Reputation Management: Dark Websites for Crisis Response

Dark Websites for Crisis Response

Today’s Internet-driven world propels information — especially the negative or controversial — at near instantaneous speeds 24/7/365. A dark website can be one of the critical tools in your toolbox that enables you to manage a crisis successfully.

What is a dark site?
When bad news or an emergency suddenly strikes an organization, its website is ordinarily the first place the outside world turns to for information. Given the extreme time pressure inherent in crisis management today, there is just no time to construct a new crisis site from scratch. Instead, a prebuilt dark site can be quickly “turned on” as needed during a crisis management situation.

When do you use one?
Your company or organization can send the wrong message if you adopt a business-as-usual mindset and continue using your website for regular business while you’re in the middle of a crisis. A dark site can be utilized in one of three ways: (1) the everyday website is completely removed and replaced with the dark site; (2) a link to the dark site is prominently displayed on the home page; or (3) a separate URL is created based on the most likely/obvious search terms.

Why use a dark site?
A dark site serves a number of key strategic purposes. Most important, it positions the organization to be the primary source of crisis information. This helps suppress and control dangerous rumors and speculation. Similarly, it signals the news media that you intend to provide timely, accurate information, thus encouraging them to make you their first source in more balanced coverage. Your transparent behavior demonstrates that you are in control and take your responsibilities seriously. Concerned members of the public judge your behavior in this way. When your own website becomes a source of credible information, it translates directly into trust. Not communicating is seen as hiding, which frequently causes crises to assume deadly new dynamics when they expand into the online universe.

How does a dark site differ from a website used by a company during normal business?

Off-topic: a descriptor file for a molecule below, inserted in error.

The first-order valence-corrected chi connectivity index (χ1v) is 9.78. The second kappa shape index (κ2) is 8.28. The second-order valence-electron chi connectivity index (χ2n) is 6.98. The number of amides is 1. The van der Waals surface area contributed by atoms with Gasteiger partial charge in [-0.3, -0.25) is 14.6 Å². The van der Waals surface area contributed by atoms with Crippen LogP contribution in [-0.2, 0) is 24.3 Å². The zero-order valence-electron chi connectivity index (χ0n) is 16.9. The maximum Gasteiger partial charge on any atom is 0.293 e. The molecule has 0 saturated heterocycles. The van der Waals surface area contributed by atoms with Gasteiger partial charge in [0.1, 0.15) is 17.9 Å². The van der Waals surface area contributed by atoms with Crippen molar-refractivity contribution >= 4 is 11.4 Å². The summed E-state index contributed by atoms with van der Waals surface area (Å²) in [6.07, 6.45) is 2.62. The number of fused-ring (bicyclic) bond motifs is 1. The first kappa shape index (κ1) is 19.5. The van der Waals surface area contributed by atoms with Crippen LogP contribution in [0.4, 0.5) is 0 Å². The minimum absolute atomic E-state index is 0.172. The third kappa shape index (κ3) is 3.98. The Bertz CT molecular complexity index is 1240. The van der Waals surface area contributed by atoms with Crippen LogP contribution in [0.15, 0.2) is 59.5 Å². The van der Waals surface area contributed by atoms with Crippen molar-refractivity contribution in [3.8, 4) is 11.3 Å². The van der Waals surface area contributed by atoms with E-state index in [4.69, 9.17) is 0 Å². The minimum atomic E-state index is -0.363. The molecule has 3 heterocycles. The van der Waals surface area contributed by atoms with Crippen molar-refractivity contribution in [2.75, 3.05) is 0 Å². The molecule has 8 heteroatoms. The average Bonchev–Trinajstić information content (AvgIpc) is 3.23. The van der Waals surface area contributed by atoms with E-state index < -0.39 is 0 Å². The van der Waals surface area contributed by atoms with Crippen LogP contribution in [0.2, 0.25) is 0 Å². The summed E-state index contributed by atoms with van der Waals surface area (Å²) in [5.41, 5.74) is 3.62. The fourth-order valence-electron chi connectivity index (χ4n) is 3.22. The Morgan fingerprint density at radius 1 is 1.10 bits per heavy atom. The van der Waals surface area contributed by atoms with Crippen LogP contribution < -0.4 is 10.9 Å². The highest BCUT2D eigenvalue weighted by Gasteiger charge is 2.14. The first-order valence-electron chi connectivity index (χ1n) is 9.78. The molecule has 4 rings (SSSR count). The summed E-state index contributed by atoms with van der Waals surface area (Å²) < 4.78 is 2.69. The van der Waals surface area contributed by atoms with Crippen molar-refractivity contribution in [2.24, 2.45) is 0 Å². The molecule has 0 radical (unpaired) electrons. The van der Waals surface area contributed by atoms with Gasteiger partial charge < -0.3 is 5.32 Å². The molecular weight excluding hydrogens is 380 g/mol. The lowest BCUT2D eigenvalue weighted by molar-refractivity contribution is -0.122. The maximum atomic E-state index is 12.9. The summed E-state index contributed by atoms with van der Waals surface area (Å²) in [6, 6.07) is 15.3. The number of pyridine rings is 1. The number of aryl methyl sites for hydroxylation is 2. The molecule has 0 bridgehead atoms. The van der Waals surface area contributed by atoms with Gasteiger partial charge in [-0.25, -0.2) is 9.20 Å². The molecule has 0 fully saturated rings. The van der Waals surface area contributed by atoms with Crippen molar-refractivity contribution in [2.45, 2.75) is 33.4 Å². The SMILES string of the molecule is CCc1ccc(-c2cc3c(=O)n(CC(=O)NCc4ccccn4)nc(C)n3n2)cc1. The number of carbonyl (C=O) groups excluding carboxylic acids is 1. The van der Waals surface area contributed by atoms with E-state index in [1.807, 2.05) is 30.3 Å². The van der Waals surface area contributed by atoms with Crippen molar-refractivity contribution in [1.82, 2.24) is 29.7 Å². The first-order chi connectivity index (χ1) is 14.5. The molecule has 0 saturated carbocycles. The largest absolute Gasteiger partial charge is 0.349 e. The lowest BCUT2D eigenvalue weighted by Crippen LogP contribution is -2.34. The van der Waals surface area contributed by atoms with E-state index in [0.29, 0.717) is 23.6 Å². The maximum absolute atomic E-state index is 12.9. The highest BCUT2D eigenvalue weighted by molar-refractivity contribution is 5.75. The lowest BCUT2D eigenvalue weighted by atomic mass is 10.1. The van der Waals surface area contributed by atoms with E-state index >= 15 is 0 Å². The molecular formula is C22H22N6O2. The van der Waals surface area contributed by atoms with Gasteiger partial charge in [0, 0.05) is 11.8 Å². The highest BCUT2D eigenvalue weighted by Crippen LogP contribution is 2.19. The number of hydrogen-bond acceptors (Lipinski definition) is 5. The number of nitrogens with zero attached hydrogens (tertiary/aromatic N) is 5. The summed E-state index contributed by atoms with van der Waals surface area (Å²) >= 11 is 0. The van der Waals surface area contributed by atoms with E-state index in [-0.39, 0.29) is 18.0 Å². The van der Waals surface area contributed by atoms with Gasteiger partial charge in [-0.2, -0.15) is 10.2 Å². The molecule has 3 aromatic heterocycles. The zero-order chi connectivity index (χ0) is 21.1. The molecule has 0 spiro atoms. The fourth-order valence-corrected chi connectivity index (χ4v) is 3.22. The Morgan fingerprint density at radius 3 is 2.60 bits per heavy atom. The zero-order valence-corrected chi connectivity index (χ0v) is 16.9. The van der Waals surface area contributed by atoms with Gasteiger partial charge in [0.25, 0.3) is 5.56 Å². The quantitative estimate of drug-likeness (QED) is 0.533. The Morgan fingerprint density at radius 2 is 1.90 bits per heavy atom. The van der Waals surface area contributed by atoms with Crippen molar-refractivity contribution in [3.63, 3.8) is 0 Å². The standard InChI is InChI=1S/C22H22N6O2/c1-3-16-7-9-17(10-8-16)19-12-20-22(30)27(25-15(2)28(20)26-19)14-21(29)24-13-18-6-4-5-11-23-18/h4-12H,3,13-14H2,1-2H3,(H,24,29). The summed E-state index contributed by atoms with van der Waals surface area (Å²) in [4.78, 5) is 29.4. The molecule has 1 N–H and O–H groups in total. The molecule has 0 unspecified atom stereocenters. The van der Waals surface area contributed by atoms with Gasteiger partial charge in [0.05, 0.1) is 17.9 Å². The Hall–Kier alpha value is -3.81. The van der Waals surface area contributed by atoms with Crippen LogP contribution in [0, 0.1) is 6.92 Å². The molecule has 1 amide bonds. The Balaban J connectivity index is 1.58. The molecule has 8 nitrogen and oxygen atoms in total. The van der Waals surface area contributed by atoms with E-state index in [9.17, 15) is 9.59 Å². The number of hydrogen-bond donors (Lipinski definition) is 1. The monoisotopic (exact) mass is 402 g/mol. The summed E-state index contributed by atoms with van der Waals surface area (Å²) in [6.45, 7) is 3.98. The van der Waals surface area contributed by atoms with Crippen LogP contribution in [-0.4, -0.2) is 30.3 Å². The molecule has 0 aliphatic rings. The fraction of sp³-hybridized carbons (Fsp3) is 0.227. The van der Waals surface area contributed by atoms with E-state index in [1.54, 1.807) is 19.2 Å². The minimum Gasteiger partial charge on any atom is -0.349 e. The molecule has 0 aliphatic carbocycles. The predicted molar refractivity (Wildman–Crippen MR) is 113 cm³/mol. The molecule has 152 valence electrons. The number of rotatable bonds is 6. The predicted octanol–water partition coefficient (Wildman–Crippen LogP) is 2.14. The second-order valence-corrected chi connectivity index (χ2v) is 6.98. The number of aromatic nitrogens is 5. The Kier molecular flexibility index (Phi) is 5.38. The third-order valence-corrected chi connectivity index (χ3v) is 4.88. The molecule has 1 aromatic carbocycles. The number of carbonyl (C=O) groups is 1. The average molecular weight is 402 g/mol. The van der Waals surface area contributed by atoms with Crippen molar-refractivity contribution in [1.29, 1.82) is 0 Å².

The key differentiator is the type of content the site carries. During normal operations, websites promote a company or organization and its products or services. But during a crisis, stakeholders want, need and expect very different, specific and consistent factual information from a trusted source.

Dark sites tell all concerned people:

  • Any available facts about what happened as part of an opening or initial statement describing the crisis event and the organization’s response.
  • Special instructions telling everyone affected by the crisis what they must or must not do.
  • What specific steps are being taken to get the situation back to normal.
  • Relevant background information describing the organization, the causes, nature and likely impact of the crisis; in short, anything that promotes clear understanding of the situation.
  • Contact information for the news media.
  • Contact information for members of the public affected by the crisis.
  • Regular fact- and action-based updates.

Cost and timing
Rapid response time is one of the two key factors in successfully managing a crisis situation. A prebuilt dark site can be customized and made live in a matter of hours.

When there is no crisis, constructing a dark site typically requires between two to four weeks, depending on an organization’s ability to provide approved content.

Extensive content customization and levels of social media integration can add to costs. However, because of their intended usage environment, we strongly recommend that dark sites be kept simple and unadorned, and thus very cost-effective.

Stephen Bell Reputation Management

Under Steve’s direction, EMA’s reputation management practice provides controversial issues counsel and crisis communications to wide range of public and private sector clients.

  • (716) 880-1449
  • sbell at mower dot com